There is, however, yet another cause for the above mentioned division, regarding the authors’ motives. It has been argued that interconnectedness between the epic incorporated in stories and the zeitgeist of the era existed in medieval times as well as it does today (Jones 7). Hence it is presumable that this reflection of simultaneous historical situation or elements of a certain culture and its society should be also present in the works selected for this thesis as primary sources, which is partly evidenced in Vinaver’s commentary to Thomas Malory’s Morte Darthur, one of the primary sources of this thesis (1971 778). In fact, one may discover that there happen to be many places in the book which bear a resemblance to various actual events from Malory’s age (Kocourek 22–35). Yet, proving such an assumption is not the case of this paper, for it is the literary level on which the main part of the thesis is built and therefore the main focus of the thesis is cast not on disclosing likenesses of literary chivalry and the real historical one, but it is the aim of the paper to analyse thoroughly the primary sources so as to establish a firm theory concerning the development of literary chivalry and provide a simple yet precise classification mapping individual stages of development of chivalric literature from its origins to its very end, proving that chivalry and its decline reflected in the Morte Darthur represent the terminal phase of chivalric literary evolution emerging in the Middle Ages.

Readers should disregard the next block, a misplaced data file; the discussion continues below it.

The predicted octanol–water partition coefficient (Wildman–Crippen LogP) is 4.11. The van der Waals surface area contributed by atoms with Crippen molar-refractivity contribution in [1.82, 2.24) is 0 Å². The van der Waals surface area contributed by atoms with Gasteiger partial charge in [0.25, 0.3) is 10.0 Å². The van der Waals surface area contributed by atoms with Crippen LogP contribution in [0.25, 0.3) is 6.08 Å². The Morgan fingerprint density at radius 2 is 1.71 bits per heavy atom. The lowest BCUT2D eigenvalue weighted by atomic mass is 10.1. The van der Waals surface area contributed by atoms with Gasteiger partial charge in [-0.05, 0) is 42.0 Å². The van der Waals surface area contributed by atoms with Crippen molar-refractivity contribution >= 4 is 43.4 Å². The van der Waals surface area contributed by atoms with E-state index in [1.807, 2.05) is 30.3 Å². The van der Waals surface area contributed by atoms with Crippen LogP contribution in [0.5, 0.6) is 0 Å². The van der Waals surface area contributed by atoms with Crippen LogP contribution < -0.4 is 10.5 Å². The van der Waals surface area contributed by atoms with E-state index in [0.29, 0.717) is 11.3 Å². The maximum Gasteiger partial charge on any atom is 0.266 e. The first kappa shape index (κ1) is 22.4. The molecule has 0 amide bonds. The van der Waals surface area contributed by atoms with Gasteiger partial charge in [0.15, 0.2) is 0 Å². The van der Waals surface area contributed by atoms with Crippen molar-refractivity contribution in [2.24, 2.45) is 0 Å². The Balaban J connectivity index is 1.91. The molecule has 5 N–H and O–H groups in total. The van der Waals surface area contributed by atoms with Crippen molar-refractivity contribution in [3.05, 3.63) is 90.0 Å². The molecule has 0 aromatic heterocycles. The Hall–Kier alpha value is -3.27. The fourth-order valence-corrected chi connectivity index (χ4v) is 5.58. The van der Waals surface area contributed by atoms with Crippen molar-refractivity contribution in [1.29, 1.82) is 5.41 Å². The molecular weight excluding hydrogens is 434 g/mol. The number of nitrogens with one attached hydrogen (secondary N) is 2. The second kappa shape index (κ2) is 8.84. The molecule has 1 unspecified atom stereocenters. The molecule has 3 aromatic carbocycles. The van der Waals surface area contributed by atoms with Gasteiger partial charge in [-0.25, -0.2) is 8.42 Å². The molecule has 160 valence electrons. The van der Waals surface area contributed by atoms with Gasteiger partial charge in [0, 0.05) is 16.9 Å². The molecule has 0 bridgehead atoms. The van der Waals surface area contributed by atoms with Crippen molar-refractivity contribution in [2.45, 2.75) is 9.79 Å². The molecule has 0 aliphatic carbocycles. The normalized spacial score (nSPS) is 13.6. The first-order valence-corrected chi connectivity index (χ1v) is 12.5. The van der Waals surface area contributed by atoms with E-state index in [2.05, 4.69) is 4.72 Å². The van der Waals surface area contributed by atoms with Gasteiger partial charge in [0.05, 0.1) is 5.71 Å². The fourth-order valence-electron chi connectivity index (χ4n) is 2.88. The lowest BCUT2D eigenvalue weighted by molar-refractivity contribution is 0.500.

Thesis Outline


The thesis is divided into three individual parts, which, in spite of dealing with different aspects of chivalry, are all interrelated. In the first part, the aim is to cast light on historical chivalry and its formation in Britain as well as other European Great Powers such as were the Holy Roman Empire and France, which is by some scholars (Paterson 34) considered the mother of medieval chivalry and whose influence on chivalry in Britain is unarguable. The formation refers to the establishment of various knightly orders across Europe and their differentiation according to rules and beliefs upheld by their members. Apart from the analysis of knightly societies, the first part also investigates the birth of a knight, the central figure of the phenomenon.

In the middle section of the thesis the attention is turned to literary chivalry and the theme is then searched and analysed in some of the major works of a certain period. For the purposes of this thesis a division into three epochs of medieval literary chivalry has been established, having been based on thematic issue similarities, despite the fact that the time elapsed between completion of some works utilised herein as representatives of one era might be considered too long a time not to comprise more than one period. This actuality is clearly visible in the third and last era of chivalry in medieval literature where Geoffrey Chaucer’s and Thomas Malory’s works stand side by side, regardless of The Canterbury Tales having been written almost a century prior to Malory’s Morte Darthur.

Ensuing from the findings in the second part, the third section then attempts to deliver an organised summary of all the facts concerning literary chivalry and provide a precise and conclusive statement validating all presumptions introduced in this document including the hypothesis claiming that the Morte Darthur contains all types of chivalric literature and thus represents the peak of chivalric literature in the Middle Ages.